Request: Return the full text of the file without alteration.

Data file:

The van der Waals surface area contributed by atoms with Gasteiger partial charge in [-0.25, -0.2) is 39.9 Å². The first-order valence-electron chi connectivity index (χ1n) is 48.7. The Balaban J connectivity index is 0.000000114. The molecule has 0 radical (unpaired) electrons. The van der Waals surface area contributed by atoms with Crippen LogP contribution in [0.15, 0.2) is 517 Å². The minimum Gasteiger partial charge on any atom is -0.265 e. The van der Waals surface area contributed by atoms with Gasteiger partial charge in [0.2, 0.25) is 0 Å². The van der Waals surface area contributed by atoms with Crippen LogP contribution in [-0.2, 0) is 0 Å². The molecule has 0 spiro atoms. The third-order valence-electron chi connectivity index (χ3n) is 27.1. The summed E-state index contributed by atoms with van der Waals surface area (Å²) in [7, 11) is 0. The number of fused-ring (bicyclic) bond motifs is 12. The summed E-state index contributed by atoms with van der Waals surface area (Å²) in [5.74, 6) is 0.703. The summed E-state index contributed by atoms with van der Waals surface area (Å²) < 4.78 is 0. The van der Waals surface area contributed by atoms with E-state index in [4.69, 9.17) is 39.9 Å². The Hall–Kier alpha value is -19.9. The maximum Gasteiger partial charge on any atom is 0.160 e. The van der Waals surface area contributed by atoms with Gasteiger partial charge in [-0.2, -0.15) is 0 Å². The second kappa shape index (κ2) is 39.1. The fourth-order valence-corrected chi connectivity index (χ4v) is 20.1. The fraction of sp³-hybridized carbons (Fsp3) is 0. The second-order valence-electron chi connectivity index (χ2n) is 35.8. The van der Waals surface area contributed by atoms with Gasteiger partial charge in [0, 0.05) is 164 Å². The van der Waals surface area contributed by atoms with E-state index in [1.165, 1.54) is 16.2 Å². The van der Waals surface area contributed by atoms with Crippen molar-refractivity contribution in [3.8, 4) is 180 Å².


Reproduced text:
The van der Waals surface area contributed by atoms with Gasteiger partial charge in [-0.25, -0.2) is 39.9 Å². The first-order valence-electron chi connectivity index (χ1n) is 48.7. The Balaban J connectivity index is 0.000000114. The molecule has 0 radical (unpaired) electrons. The van der Waals surface area contributed by atoms with Crippen LogP contribution in [0.15, 0.2) is 517 Å². The minimum Gasteiger partial charge on any atom is -0.265 e. The van der Waals surface area contributed by atoms with Gasteiger partial charge in [0.2, 0.25) is 0 Å². The van der Waals surface area contributed by atoms with Crippen LogP contribution in [-0.2, 0) is 0 Å². The molecule has 0 spiro atoms. The third-order valence-electron chi connectivity index (χ3n) is 27.1. The summed E-state index contributed by atoms with van der Waals surface area (Å²) in [7, 11) is 0. The number of fused-ring (bicyclic) bond motifs is 12. The summed E-state index contributed by atoms with van der Waals surface area (Å²) in [5.74, 6) is 0.703. The summed E-state index contributed by atoms with van der Waals surface area (Å²) < 4.78 is 0. The van der Waals surface area contributed by atoms with E-state index in [4.69, 9.17) is 39.9 Å². The Hall–Kier alpha value is -19.9. The maximum Gasteiger partial charge on any atom is 0.160 e. The van der Waals surface area contributed by atoms with Gasteiger partial charge in [-0.2, -0.15) is 0 Å². The second kappa shape index (κ2) is 39.1. The fourth-order valence-corrected chi connectivity index (χ4v) is 20.1. The fraction of sp³-hybridized carbons (Fsp3) is 0. The second-order valence-electron chi connectivity index (χ2n) is 35.8. The van der Waals surface area contributed by atoms with Gasteiger partial charge in [0, 0.05) is 164 Å². The van der Waals surface area contributed by atoms with E-state index in [1.165, 1.54) is 16.2 Å². The van der Waals surface area contributed by atoms with Crippen molar-refractivity contribution in [3.8, 4) is 180 Å².